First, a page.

Humanitarian needs to rise in 2023 fueled by over 100 armed conflicts worldwide: ICRC

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With over 100 armed conflicts across the world today, the humanitarian needs of several countries will continue to deepen into 2023, the International Committee of the Red Cross said on Wednesday.

From Ukraine to Afghanistan to Somalia, humanitarian needs continue to rise. This is particularly crucial because millions of people in conflict zones rely on humanitarian assistance and are in need of greater support to save their lives and avert further suffering, the Red Cross said in a statement.

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“There are more than 100 armed conflicts in the world today,” said ICRC President Mirjana Spoljaric.

“The civilian suffering caused by these conflicts, combined with a worsening climate emergency and rising food and energy prices, will make 2023 a year of vast humanitarian need.

“The global community must ensure that no conflict is left behind, or we risk many crises fading into obscurity at great cost to human life.”

Russia’s war on Ukraine has wreaked havoc on global food and energy prices. The impacts of these price shocks were felt across the world, but nowhere near as much as they were felt in communities impacted by violence and armed conflict.

For instance, the ICRC’s market price monitoring saw food staples rise by 45 percent in Ethiopia and over 30 percent in Mali, Afghanistan and Somalia throughout 2021.

The ICRC is appealing for $2.9 billion to fund its work in 2023.

The Red Cross said it expects the humanitarian situations in Somalia, Ethiopia, DR Congo, Afghanistan, Syria, Haiti and Ukraine to worsen significantly next year.

Millions of people affected by the Russia-Ukraine war are facing the coldest months of the year with limited heat and water after attacks on critical infrastructure.

The most vulnerable people, including children, the elderly, injured, and people with disabilities are likely to suffer the most, the ICRC said. Not only are they the most impacted by the elements, but also the ones with less means to find alternative sources of heat and water.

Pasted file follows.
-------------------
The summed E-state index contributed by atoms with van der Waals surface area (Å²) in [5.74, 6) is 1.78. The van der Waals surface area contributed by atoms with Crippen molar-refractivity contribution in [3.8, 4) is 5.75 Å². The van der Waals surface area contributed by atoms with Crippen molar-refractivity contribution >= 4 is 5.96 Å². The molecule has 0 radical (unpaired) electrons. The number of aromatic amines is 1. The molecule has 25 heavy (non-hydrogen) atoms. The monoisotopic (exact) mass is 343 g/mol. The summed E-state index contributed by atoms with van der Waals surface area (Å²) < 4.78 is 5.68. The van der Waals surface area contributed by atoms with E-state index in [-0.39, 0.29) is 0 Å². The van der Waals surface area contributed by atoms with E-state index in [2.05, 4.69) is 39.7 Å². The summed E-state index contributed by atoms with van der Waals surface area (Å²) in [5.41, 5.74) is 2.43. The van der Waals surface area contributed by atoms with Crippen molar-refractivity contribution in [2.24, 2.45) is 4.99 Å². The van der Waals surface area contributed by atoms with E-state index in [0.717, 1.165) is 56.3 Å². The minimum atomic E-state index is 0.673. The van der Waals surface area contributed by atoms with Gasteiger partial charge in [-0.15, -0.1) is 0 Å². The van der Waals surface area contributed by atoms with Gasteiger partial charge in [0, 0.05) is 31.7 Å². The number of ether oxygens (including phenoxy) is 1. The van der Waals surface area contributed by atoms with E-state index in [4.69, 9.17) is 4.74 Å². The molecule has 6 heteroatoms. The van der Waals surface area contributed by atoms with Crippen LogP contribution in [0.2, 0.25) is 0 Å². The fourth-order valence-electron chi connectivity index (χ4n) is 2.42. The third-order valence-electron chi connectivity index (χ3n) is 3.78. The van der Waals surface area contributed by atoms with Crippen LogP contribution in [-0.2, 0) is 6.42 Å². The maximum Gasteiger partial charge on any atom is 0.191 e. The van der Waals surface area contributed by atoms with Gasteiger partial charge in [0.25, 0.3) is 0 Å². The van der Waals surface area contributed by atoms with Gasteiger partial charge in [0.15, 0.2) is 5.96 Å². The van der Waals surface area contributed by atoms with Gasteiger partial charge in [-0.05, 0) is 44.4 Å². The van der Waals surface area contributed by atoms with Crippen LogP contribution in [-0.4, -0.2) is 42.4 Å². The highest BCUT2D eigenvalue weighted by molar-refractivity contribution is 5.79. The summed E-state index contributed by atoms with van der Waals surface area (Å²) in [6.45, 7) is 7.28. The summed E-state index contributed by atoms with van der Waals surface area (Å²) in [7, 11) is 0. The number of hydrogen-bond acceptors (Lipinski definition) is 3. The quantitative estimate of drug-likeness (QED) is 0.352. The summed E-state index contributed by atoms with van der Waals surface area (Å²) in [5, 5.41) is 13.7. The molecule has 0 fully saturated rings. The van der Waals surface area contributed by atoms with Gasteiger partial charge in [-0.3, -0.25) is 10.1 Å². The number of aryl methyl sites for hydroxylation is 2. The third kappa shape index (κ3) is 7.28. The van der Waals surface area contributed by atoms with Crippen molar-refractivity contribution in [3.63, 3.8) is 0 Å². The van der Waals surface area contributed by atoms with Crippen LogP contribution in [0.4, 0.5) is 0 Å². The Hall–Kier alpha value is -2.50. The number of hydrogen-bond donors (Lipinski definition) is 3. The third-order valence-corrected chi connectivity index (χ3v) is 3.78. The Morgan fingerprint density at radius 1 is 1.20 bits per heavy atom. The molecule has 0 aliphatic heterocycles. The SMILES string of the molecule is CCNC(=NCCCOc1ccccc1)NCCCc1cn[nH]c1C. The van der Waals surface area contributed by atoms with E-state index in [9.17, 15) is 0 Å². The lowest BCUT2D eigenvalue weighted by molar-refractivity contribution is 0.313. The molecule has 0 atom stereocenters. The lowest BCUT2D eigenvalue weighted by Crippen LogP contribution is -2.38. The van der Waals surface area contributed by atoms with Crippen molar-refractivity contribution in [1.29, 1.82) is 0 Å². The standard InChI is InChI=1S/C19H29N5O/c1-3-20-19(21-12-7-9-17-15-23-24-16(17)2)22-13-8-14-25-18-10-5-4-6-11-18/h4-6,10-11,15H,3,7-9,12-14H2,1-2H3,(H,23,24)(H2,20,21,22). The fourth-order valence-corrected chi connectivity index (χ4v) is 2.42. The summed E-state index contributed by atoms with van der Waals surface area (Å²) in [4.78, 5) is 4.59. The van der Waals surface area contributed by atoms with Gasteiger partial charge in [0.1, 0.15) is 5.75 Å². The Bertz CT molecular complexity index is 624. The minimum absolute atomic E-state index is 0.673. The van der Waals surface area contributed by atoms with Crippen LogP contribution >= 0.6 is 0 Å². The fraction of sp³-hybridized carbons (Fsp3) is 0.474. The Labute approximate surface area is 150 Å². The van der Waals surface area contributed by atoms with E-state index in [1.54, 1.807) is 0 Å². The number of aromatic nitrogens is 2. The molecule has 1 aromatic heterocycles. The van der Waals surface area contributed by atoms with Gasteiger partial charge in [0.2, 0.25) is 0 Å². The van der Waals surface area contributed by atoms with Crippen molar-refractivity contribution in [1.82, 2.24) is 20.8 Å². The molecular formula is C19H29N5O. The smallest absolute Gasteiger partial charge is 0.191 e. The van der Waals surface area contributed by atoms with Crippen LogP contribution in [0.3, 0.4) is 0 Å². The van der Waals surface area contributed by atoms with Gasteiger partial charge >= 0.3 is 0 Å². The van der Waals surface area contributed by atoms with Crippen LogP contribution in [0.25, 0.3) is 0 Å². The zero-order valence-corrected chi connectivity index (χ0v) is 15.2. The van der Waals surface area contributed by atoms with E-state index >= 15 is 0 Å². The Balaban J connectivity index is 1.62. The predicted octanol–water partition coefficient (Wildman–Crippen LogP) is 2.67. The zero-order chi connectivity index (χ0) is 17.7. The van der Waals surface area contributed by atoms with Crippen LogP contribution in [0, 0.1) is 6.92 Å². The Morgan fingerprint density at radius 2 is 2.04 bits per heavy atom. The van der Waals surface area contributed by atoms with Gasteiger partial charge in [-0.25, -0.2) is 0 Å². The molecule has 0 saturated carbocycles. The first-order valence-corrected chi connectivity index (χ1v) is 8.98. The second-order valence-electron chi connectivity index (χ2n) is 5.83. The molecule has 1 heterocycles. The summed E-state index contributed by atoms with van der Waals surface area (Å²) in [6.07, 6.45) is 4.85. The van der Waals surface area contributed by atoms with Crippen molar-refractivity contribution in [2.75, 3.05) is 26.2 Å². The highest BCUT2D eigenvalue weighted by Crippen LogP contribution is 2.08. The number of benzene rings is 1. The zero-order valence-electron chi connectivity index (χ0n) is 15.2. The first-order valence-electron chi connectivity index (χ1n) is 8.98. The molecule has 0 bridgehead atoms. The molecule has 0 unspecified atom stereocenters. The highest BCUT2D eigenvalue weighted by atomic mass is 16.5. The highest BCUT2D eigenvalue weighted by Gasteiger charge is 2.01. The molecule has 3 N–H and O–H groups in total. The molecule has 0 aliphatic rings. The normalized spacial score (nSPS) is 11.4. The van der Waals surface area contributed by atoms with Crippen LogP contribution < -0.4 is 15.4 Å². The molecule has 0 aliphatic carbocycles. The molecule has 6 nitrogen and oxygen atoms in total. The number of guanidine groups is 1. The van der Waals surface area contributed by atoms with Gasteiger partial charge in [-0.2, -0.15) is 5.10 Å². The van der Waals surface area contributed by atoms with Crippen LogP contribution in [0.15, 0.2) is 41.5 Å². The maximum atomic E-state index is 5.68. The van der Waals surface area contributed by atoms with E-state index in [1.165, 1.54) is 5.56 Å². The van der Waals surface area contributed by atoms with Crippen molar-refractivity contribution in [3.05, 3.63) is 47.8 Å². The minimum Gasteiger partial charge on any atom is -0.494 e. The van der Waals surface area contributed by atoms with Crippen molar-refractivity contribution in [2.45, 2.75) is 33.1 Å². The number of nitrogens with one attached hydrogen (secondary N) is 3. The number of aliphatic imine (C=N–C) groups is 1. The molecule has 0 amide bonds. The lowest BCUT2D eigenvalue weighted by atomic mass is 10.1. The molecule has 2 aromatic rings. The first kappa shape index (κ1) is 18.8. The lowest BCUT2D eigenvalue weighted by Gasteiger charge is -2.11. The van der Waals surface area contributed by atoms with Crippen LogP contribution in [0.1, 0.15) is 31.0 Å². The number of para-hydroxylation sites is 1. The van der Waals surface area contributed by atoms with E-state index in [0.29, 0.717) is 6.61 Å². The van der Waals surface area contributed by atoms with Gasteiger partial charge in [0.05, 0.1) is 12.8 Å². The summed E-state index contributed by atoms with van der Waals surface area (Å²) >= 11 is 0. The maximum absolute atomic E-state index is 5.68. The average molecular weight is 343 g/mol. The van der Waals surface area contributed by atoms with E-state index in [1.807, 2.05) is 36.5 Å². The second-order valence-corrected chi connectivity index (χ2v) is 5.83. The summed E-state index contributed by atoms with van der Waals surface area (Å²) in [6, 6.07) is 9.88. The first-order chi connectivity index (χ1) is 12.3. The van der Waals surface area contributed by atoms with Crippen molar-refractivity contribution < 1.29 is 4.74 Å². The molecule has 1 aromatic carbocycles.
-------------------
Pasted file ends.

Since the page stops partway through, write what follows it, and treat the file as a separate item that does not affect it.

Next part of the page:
Abdulahi Hassan, 3, walks at the Kaxareey camp for the internally displaced people in Dollow, Gedo region of Somalia, on May 24, 2022. (Reuters)
Abdulahi Hassan, 3, walks at the Kaxareey camp for the internally displaced people in Dollow, Gedo region of Somalia, on May 24, 2022. (Reuters)

Drought and conflict in Somalia will mean increased hunger, especially on the youngest. Since 2021, the ICRC noticed an 80 percent rise in the number of malnourished children admitted for treatment in its Baidoa-based stabilization center, where it also recorded a 30 percent increase in mass casualty events.

Though fighting has now halted in northern Ethiopia, the humanitarian needs left in the wake of two years of brutal armed conflict are acute. Teams from the international humanitarian body have resumed moving assistance into Tigray by land and air.

The economic situation in Afghanistan is also worsening. The ICRC said that at 33 of the hospitals it supports in the country, child malnutrition cases are already 90 percent higher than in 2021.

A girl sits with women wearing burqas outside a hospital in Kabul, Afghanistan October 5, 2021. (File photo: Reuters)
A girl sits with women wearing burqas outside a hospital in Kabul, Afghanistan October 5, 2021. (File photo: Reuters)

Meanwhile, at an ICRC-supported children’s hospital in Kabul, the number of children under five being treated for pneumonia has risen 55 percent this year, versus the same period in 2021.

As for Syria, more than 11 years of conflict have left much of the country’s critical infrastructure, including its water network, damaged, reducing its water supply by almost 40 percent.

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